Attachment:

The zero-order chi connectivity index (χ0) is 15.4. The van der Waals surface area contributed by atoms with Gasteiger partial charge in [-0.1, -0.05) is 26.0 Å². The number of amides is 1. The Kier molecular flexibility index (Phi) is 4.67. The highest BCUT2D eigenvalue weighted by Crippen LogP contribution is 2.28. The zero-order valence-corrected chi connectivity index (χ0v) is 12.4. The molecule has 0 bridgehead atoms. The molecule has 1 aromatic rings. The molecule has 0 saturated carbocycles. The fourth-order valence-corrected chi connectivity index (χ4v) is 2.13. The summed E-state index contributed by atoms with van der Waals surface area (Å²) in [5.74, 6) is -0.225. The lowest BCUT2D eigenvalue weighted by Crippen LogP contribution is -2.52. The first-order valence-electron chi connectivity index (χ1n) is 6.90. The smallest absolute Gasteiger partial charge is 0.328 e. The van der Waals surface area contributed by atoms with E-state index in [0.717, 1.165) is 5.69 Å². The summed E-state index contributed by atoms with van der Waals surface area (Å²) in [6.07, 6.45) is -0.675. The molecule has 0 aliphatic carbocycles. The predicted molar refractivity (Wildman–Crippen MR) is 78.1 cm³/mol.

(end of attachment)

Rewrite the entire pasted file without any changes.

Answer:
The zero-order chi connectivity index (χ0) is 15.4. The van der Waals surface area contributed by atoms with Gasteiger partial charge in [-0.1, -0.05) is 26.0 Å². The number of amides is 1. The Kier molecular flexibility index (Phi) is 4.67. The highest BCUT2D eigenvalue weighted by Crippen LogP contribution is 2.28. The zero-order valence-corrected chi connectivity index (χ0v) is 12.4. The molecule has 0 bridgehead atoms. The molecule has 1 aromatic rings. The molecule has 0 saturated carbocycles. The fourth-order valence-corrected chi connectivity index (χ4v) is 2.13. The summed E-state index contributed by atoms with van der Waals surface area (Å²) in [5.74, 6) is -0.225. The lowest BCUT2D eigenvalue weighted by Crippen LogP contribution is -2.52. The first-order valence-electron chi connectivity index (χ1n) is 6.90. The smallest absolute Gasteiger partial charge is 0.328 e. The van der Waals surface area contributed by atoms with E-state index in [0.717, 1.165) is 5.69 Å². The summed E-state index contributed by atoms with van der Waals surface area (Å²) in [6.07, 6.45) is -0.675. The molecule has 0 aliphatic carbocycles. The predicted molar refractivity (Wildman–Crippen MR) is 78.1 cm³/mol.